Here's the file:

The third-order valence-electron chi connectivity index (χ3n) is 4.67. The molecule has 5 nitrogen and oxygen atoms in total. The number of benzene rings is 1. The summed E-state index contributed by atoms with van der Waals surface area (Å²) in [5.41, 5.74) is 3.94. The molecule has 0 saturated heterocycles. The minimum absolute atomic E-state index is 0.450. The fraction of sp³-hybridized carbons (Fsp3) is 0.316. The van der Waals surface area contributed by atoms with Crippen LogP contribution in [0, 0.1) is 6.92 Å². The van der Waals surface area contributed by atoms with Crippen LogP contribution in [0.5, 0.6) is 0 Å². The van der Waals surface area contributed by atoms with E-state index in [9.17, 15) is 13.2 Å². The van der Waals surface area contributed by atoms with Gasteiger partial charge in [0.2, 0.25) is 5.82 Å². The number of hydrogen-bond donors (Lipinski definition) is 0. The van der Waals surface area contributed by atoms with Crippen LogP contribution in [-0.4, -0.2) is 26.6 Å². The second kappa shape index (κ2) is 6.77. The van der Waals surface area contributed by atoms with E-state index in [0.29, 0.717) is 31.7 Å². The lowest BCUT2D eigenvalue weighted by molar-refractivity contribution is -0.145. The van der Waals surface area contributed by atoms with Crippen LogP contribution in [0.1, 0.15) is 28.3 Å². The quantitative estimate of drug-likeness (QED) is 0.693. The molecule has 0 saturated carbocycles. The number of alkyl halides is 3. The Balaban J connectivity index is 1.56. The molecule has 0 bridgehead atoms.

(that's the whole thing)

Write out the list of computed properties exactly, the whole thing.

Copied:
The third-order valence-electron chi connectivity index (χ3n) is 4.67. The molecule has 5 nitrogen and oxygen atoms in total. The number of benzene rings is 1. The summed E-state index contributed by atoms with van der Waals surface area (Å²) in [5.41, 5.74) is 3.94. The molecule has 0 saturated heterocycles. The minimum absolute atomic E-state index is 0.450. The fraction of sp³-hybridized carbons (Fsp3) is 0.316. The van der Waals surface area contributed by atoms with Crippen LogP contribution in [0, 0.1) is 6.92 Å². The van der Waals surface area contributed by atoms with Crippen LogP contribution in [0.5, 0.6) is 0 Å². The van der Waals surface area contributed by atoms with E-state index in [9.17, 15) is 13.2 Å². The van der Waals surface area contributed by atoms with Gasteiger partial charge in [0.2, 0.25) is 5.82 Å². The number of hydrogen-bond donors (Lipinski definition) is 0. The van der Waals surface area contributed by atoms with Crippen LogP contribution in [-0.4, -0.2) is 26.6 Å². The second kappa shape index (κ2) is 6.77. The van der Waals surface area contributed by atoms with E-state index in [0.29, 0.717) is 31.7 Å². The lowest BCUT2D eigenvalue weighted by molar-refractivity contribution is -0.145. The van der Waals surface area contributed by atoms with Crippen LogP contribution in [0.1, 0.15) is 28.3 Å². The quantitative estimate of drug-likeness (QED) is 0.693. The molecule has 0 saturated carbocycles. The number of alkyl halides is 3. The Balaban J connectivity index is 1.56. The molecule has 0 bridgehead atoms.